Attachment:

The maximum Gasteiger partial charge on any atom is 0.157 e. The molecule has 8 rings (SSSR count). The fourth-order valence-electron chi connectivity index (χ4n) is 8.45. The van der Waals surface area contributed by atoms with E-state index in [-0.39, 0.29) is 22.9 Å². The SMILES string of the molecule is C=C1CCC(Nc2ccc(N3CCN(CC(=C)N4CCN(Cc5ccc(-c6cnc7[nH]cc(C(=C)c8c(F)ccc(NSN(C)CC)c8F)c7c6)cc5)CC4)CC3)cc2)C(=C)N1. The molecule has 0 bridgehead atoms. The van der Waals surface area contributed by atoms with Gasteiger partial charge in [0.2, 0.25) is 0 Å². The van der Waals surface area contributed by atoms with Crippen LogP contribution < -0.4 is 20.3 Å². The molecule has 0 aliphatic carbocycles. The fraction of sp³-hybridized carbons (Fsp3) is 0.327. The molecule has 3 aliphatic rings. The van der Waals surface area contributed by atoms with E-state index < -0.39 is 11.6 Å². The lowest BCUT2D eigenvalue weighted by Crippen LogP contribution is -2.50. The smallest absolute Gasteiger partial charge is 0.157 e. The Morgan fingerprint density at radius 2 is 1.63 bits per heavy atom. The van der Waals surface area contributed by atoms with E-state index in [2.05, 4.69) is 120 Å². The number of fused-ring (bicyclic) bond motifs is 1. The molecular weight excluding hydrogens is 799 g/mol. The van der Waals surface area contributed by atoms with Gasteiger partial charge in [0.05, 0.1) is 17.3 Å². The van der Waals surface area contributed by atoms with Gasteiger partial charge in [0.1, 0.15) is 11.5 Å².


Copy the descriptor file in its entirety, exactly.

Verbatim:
The maximum Gasteiger partial charge on any atom is 0.157 e. The molecule has 8 rings (SSSR count). The fourth-order valence-electron chi connectivity index (χ4n) is 8.45. The van der Waals surface area contributed by atoms with E-state index in [-0.39, 0.29) is 22.9 Å². The SMILES string of the molecule is C=C1CCC(Nc2ccc(N3CCN(CC(=C)N4CCN(Cc5ccc(-c6cnc7[nH]cc(C(=C)c8c(F)ccc(NSN(C)CC)c8F)c7c6)cc5)CC4)CC3)cc2)C(=C)N1. The molecule has 0 bridgehead atoms. The van der Waals surface area contributed by atoms with Gasteiger partial charge in [0.2, 0.25) is 0 Å². The van der Waals surface area contributed by atoms with Crippen LogP contribution < -0.4 is 20.3 Å². The molecule has 0 aliphatic carbocycles. The fraction of sp³-hybridized carbons (Fsp3) is 0.327. The molecule has 3 aliphatic rings. The van der Waals surface area contributed by atoms with E-state index < -0.39 is 11.6 Å². The lowest BCUT2D eigenvalue weighted by Crippen LogP contribution is -2.50. The smallest absolute Gasteiger partial charge is 0.157 e. The Morgan fingerprint density at radius 2 is 1.63 bits per heavy atom. The van der Waals surface area contributed by atoms with E-state index in [2.05, 4.69) is 120 Å². The number of fused-ring (bicyclic) bond motifs is 1. The molecular weight excluding hydrogens is 799 g/mol. The van der Waals surface area contributed by atoms with Gasteiger partial charge in [0.05, 0.1) is 17.3 Å². The van der Waals surface area contributed by atoms with Gasteiger partial charge in [0.1, 0.15) is 11.5 Å².